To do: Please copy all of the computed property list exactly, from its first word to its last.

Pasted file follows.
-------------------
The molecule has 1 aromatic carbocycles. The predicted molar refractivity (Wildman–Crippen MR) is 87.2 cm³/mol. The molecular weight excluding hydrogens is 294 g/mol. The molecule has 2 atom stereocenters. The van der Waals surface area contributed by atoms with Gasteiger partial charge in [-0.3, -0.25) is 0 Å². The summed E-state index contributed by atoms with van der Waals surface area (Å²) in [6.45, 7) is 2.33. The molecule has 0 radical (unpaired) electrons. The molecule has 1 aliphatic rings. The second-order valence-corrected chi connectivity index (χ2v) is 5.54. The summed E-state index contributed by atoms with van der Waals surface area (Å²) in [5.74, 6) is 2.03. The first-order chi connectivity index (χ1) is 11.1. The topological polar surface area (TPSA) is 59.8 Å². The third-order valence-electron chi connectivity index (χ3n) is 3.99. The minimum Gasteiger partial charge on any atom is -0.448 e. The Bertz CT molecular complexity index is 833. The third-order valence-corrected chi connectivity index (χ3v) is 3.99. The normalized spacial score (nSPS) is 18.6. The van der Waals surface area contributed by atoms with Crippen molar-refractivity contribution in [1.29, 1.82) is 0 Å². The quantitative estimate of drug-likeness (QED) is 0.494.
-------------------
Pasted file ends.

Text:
The molecule has 1 aromatic carbocycles. The predicted molar refractivity (Wildman–Crippen MR) is 87.2 cm³/mol. The molecular weight excluding hydrogens is 294 g/mol. The molecule has 2 atom stereocenters. The van der Waals surface area contributed by atoms with Gasteiger partial charge in [-0.3, -0.25) is 0 Å². The summed E-state index contributed by atoms with van der Waals surface area (Å²) in [6.45, 7) is 2.33. The molecule has 0 radical (unpaired) electrons. The molecule has 1 aliphatic rings. The second-order valence-corrected chi connectivity index (χ2v) is 5.54. The summed E-state index contributed by atoms with van der Waals surface area (Å²) in [5.74, 6) is 2.03. The first-order chi connectivity index (χ1) is 11.1. The topological polar surface area (TPSA) is 59.8 Å². The third-order valence-electron chi connectivity index (χ3n) is 3.99. The minimum Gasteiger partial charge on any atom is -0.448 e. The Bertz CT molecular complexity index is 833. The third-order valence-corrected chi connectivity index (χ3v) is 3.99. The normalized spacial score (nSPS) is 18.6. The van der Waals surface area contributed by atoms with Crippen molar-refractivity contribution in [1.29, 1.82) is 0 Å². The quantitative estimate of drug-likeness (QED) is 0.494.